Late one afternoon this past summer, two of our neighbor’s mature maple trees came tumbling down during a heavy rainstorm. Fortunately, the trees fell more into the street and not on our houses. After I had made sure everyone was okay, my next thought was to go check on our pawpaw tree planted near the path of the fallen trees.
To my excitement, the pawpaw tree was still standing and it only received minor damage on one side.
Since I love to plant trees, the next day my mind was on what tree we could plant for our neighbor since fall is right around the corner and the best time to plant.
Best planting time
Why is fall the best time for planting? The most important reason is that, as the top portion of the tree goes dormant, the root system does not have to support it and can concentrate on its own growth and development. The root systems of most trees and shrubs will continue to grow as long as the soil temperatures are favorable, which is usually well into December throughout Kentucky. So the stronger and more developed the root system is before the spring flush of growth, the better.
The second reason is really more about us as gardeners. Trees that are dormant require less water than those that are actively growing or will begin active growth soon. So if you plant a tree in the fall (mid-October or later) you won’t have to water it as much and in some cases not at all. Less work means more time to enjoy the garden.
If you have a farm or large piece of land where it is nearly impossible or just a lot of work to get water to the planting site, then November is the optimal time for you to be planting. October is traditionally a very dry month, so the chances that you will have to water are still relatively high. In November, there is usually adequate rain so watering is generally not necessary.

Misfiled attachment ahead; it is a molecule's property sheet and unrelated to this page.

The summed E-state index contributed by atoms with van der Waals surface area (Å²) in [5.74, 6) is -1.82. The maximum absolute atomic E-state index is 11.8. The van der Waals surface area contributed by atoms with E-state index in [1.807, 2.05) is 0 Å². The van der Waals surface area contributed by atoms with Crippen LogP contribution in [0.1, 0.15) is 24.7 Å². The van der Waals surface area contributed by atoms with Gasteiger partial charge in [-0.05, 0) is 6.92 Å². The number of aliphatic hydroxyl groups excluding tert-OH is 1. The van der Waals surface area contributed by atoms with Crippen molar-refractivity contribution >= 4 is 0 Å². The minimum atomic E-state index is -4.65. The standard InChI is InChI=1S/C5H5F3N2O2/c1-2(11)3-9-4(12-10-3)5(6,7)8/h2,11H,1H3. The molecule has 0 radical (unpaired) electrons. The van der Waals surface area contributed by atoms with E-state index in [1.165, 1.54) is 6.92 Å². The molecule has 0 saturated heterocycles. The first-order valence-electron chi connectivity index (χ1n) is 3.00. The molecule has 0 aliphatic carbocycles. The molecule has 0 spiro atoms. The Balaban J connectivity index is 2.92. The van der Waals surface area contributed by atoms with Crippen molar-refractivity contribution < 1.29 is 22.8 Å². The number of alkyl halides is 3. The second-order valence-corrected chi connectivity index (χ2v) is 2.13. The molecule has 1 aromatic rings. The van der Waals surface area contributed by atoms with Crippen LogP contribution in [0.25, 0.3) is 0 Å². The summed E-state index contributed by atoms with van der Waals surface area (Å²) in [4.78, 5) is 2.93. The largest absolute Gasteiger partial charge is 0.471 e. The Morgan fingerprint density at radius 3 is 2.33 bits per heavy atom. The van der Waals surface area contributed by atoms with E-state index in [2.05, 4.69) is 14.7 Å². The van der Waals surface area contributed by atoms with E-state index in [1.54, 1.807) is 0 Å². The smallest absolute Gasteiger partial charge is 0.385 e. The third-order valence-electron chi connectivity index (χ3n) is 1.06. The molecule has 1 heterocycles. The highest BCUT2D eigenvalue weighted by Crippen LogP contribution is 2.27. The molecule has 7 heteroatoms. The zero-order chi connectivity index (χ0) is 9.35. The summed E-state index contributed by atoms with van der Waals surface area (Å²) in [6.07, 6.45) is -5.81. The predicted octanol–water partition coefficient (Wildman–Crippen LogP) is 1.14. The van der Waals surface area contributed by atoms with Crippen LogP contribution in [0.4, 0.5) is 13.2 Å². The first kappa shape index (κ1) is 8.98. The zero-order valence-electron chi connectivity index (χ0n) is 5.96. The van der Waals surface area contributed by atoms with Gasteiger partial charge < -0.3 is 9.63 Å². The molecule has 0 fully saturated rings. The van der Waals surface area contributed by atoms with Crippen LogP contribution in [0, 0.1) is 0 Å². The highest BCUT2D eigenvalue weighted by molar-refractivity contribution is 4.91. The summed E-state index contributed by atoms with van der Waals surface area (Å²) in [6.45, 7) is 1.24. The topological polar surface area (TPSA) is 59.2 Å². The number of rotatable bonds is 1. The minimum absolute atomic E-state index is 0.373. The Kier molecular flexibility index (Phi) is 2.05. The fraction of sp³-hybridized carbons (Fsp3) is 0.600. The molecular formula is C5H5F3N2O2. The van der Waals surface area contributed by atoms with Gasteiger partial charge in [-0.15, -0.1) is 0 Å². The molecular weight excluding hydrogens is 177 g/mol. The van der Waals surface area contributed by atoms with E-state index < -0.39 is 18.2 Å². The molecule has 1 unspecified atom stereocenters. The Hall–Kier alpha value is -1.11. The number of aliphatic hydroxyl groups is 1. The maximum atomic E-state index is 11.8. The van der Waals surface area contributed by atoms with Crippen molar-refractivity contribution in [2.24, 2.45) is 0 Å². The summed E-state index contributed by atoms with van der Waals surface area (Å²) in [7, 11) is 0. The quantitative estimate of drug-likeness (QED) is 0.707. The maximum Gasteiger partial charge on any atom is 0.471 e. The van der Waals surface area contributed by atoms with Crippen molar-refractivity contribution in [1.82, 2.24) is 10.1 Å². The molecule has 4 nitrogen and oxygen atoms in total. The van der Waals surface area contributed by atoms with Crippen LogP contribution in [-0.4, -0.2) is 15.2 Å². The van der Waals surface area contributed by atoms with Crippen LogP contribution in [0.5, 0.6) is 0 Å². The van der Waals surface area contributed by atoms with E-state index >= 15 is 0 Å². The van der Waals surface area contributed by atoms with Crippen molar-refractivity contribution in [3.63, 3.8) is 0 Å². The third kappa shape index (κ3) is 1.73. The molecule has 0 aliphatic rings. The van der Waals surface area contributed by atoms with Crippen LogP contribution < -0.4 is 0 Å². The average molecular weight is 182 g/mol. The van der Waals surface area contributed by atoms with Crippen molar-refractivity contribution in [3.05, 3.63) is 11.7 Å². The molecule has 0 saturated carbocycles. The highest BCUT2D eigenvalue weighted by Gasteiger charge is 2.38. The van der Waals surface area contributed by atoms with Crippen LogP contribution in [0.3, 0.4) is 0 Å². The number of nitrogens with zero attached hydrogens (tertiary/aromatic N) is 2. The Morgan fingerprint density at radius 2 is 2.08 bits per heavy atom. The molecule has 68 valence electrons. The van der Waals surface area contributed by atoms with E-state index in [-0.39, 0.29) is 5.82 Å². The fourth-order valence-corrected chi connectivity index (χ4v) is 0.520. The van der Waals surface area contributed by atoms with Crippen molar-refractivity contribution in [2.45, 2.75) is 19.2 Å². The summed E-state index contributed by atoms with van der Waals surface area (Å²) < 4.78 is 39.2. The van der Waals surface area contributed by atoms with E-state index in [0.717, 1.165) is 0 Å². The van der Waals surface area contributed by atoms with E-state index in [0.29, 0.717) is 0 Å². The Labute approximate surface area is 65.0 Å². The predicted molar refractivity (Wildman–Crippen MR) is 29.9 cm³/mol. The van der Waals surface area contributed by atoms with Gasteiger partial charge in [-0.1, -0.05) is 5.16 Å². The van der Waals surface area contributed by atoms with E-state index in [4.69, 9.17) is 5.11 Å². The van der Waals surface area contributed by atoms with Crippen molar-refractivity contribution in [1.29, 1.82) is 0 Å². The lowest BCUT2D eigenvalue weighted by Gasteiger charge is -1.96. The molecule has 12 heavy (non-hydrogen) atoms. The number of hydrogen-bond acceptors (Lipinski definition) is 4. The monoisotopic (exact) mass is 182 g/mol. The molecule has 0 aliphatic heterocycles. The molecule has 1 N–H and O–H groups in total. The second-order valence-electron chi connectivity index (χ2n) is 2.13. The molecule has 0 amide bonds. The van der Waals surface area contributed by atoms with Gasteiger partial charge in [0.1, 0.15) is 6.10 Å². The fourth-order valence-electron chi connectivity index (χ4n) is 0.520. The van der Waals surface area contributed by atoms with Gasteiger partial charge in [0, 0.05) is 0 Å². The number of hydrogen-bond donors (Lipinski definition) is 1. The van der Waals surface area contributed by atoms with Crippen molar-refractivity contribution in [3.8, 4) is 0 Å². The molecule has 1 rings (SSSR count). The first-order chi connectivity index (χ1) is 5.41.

As with everything surrounding the garden, nothing is set in stone. Planting in the spring is certainly the most motivating and popular time to plant. Sometimes gardening is not about being popular, but about being successful. So know what works best for you in your own situation and set your goals accordingly.
If you are thinking about what trees to plant this fall, consider a few of our Kentucky native species like my own pawpaw, Asimina triloba. The common pawpaw is also often called the custard-apple or wild banana tree due to the shorter and fatter banana-like fruits. Edible, although I didn’t really care for the flavor, the texture of the fruit is very soft; they taste as the common name suggests—like custard or pudding. It isn’t ripe until the fruits are almost black and very soft, so you might not want to do what the wonderful old Kentucky song Pawpaw Patch (unknown author) suggests about “Pickin’ up pawpaws, puttin’ ’em in your pocket.”
The pawpaw makes a nice street tree because it only grows 15 to 25 feet tall. They can grow equally wide, but it is quite easy to remove the lower limbs, making them easy to walk or drive underneath.